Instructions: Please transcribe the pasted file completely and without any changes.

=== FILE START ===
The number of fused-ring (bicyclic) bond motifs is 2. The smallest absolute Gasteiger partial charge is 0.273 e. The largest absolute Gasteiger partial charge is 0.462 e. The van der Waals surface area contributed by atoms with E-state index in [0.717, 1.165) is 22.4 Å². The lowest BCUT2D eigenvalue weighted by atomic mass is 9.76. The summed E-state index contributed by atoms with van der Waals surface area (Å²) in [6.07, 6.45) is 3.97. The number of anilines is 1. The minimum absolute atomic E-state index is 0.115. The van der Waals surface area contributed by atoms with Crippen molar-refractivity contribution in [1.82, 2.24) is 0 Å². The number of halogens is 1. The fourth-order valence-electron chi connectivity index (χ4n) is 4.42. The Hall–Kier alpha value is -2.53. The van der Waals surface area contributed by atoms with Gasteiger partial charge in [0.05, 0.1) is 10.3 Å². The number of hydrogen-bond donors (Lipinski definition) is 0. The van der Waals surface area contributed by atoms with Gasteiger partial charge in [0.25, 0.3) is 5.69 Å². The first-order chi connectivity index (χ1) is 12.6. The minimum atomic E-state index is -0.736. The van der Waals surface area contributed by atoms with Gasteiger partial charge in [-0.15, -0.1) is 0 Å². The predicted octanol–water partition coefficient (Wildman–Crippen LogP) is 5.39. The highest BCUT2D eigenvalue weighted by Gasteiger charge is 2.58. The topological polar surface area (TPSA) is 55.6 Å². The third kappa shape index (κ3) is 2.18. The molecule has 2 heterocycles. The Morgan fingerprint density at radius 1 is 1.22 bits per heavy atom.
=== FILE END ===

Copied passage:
The number of fused-ring (bicyclic) bond motifs is 2. The smallest absolute Gasteiger partial charge is 0.273 e. The largest absolute Gasteiger partial charge is 0.462 e. The van der Waals surface area contributed by atoms with E-state index in [0.717, 1.165) is 22.4 Å². The lowest BCUT2D eigenvalue weighted by atomic mass is 9.76. The summed E-state index contributed by atoms with van der Waals surface area (Å²) in [6.07, 6.45) is 3.97. The number of anilines is 1. The minimum absolute atomic E-state index is 0.115. The van der Waals surface area contributed by atoms with Crippen molar-refractivity contribution in [1.82, 2.24) is 0 Å². The number of halogens is 1. The fourth-order valence-electron chi connectivity index (χ4n) is 4.42. The Hall–Kier alpha value is -2.53. The van der Waals surface area contributed by atoms with Gasteiger partial charge in [0.05, 0.1) is 10.3 Å². The number of hydrogen-bond donors (Lipinski definition) is 0. The van der Waals surface area contributed by atoms with Gasteiger partial charge in [0.25, 0.3) is 5.69 Å². The first-order chi connectivity index (χ1) is 12.6. The minimum atomic E-state index is -0.736. The van der Waals surface area contributed by atoms with Gasteiger partial charge in [-0.15, -0.1) is 0 Å². The predicted octanol–water partition coefficient (Wildman–Crippen LogP) is 5.39. The highest BCUT2D eigenvalue weighted by Gasteiger charge is 2.58. The topological polar surface area (TPSA) is 55.6 Å². The third kappa shape index (κ3) is 2.18. The molecule has 2 heterocycles. The Morgan fingerprint density at radius 1 is 1.22 bits per heavy atom.